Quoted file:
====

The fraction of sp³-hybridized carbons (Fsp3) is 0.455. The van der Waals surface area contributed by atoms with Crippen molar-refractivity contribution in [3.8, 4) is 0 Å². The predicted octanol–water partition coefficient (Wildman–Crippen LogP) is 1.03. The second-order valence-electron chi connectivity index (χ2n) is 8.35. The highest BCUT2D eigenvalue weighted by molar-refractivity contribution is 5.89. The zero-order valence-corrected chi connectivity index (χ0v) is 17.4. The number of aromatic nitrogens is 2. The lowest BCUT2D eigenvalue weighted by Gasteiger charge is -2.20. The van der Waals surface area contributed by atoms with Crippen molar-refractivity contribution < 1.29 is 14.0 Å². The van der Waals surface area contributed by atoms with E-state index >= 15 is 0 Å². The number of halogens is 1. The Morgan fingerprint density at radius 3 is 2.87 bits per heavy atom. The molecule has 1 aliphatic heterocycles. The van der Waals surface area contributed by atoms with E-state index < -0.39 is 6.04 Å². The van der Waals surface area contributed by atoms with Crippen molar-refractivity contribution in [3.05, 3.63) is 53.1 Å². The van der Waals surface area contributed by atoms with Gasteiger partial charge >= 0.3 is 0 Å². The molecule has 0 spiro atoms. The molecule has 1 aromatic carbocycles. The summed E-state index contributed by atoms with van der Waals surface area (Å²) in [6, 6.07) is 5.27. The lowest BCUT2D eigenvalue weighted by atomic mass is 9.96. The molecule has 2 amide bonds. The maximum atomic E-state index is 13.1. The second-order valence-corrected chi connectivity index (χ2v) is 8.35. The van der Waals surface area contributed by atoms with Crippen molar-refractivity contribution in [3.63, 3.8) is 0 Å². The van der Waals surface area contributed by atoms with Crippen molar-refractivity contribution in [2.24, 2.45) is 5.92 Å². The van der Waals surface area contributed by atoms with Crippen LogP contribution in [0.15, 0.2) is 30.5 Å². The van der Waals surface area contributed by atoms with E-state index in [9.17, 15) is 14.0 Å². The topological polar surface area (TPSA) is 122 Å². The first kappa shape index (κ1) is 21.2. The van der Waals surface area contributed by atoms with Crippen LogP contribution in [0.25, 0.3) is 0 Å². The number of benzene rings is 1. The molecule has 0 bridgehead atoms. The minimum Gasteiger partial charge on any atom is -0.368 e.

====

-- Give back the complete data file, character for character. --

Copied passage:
The fraction of sp³-hybridized carbons (Fsp3) is 0.455. The van der Waals surface area contributed by atoms with Crippen molar-refractivity contribution in [3.8, 4) is 0 Å². The predicted octanol–water partition coefficient (Wildman–Crippen LogP) is 1.03. The second-order valence-electron chi connectivity index (χ2n) is 8.35. The highest BCUT2D eigenvalue weighted by molar-refractivity contribution is 5.89. The zero-order valence-corrected chi connectivity index (χ0v) is 17.4. The number of aromatic nitrogens is 2. The lowest BCUT2D eigenvalue weighted by Gasteiger charge is -2.20. The van der Waals surface area contributed by atoms with Crippen molar-refractivity contribution < 1.29 is 14.0 Å². The van der Waals surface area contributed by atoms with E-state index >= 15 is 0 Å². The number of halogens is 1. The Morgan fingerprint density at radius 3 is 2.87 bits per heavy atom. The molecule has 1 aliphatic heterocycles. The van der Waals surface area contributed by atoms with E-state index < -0.39 is 6.04 Å². The van der Waals surface area contributed by atoms with Crippen molar-refractivity contribution in [3.05, 3.63) is 53.1 Å². The van der Waals surface area contributed by atoms with Gasteiger partial charge >= 0.3 is 0 Å². The molecule has 0 spiro atoms. The molecule has 1 aromatic carbocycles. The summed E-state index contributed by atoms with van der Waals surface area (Å²) in [6, 6.07) is 5.27. The lowest BCUT2D eigenvalue weighted by atomic mass is 9.96. The molecule has 2 amide bonds. The maximum atomic E-state index is 13.1. The second-order valence-corrected chi connectivity index (χ2v) is 8.35. The van der Waals surface area contributed by atoms with Crippen molar-refractivity contribution in [3.63, 3.8) is 0 Å². The van der Waals surface area contributed by atoms with Crippen molar-refractivity contribution in [2.24, 2.45) is 5.92 Å². The van der Waals surface area contributed by atoms with Crippen LogP contribution in [0.15, 0.2) is 30.5 Å². The van der Waals surface area contributed by atoms with E-state index in [9.17, 15) is 14.0 Å². The topological polar surface area (TPSA) is 122 Å². The first kappa shape index (κ1) is 21.2. The van der Waals surface area contributed by atoms with Crippen LogP contribution in [0.25, 0.3) is 0 Å². The number of benzene rings is 1. The molecule has 0 bridgehead atoms. The minimum Gasteiger partial charge on any atom is -0.368 e.